16. 16. Google Scholar Citations• It allows for a researchers profile to be constructed with speed and simplicity, taking advantage of the search engines resources and allowing the researcher to interact with the system to finetune searches, improve reliability, etc• My profile as an example: already automatically includes a recent publication of mine which appeared in this month’s edition of Isegoría
  17. 17. E-book timeline 20 years ago e-book was a simple translation from analogical to digital support. Only a support change. It is more, much more.
  18. 18. INFORMATION• Knowledge• Pleasure• Enterteinement• Gift• Other things related with the format such as information is presented to human beings.
  19. 19. Openness is a Social property• Openness is a resource to think about book• All questions that openness shows in real society are now reconceptualized (open, clear, transparent, accessible.• Not enclosure from the agricultural society and medieval cities to modern ones, not walls.• Beginning new ways, roads, (data highways become opened and places to pass for everybody).
  20. 20. Open access libraries The better method of conservation is the use. The most used book is the best conserved… New bindings. User demands. NOW in a huge quantity of electronic data, the use is very important . More use, more preservation (v.g. Most used electronic archives are more changed to new support, new versions, etc., etc.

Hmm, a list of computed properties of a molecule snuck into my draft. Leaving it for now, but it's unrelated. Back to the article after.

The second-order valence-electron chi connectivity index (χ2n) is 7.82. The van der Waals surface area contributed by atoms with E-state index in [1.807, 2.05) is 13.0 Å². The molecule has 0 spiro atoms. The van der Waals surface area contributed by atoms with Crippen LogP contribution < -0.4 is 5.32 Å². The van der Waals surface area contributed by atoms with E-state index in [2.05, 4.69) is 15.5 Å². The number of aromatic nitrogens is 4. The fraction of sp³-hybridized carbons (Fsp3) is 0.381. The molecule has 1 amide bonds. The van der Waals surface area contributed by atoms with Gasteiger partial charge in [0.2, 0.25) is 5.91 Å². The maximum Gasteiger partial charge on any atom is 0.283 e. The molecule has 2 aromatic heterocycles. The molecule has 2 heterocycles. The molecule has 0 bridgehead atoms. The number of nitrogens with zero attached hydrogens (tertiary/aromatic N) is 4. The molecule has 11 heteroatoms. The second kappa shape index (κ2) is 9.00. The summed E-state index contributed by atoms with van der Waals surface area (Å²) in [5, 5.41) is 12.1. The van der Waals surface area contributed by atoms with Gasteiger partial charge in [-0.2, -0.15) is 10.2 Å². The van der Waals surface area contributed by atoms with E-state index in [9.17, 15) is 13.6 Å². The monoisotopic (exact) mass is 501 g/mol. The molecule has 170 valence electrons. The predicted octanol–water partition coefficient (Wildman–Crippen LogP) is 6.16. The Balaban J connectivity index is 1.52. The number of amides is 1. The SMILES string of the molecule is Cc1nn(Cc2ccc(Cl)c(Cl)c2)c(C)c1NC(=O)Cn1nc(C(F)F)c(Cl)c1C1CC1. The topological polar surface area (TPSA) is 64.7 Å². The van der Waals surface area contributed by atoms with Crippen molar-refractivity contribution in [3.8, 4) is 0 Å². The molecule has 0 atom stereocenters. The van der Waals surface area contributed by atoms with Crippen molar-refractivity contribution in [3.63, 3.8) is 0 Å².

21. 21. From data highways to informational society• Informational society• Network society• Networked society• Networked individualism• Everything is changing• Things/ Internet/Human being interwoven• Book Internet/but now appears as a new kind of object.
  22. 22. New habits to a new era• Networked reader• Networked researcher• Networked library• Networked librarians• Networked patrons• A NEW Set of affordances come with e2book
  23. 23. Seekings Seeking. Serendipity Silent Reader Learning of new abilities to expand the new capabilities. LIBRARIAN APPEARS AS A NEW CURATOR OF KNOWLEDGE. Reference, management, software are embedded in the real object v.g. CrossRef, DOI, identification of the electronic objects that offers. New literacy, e-competences.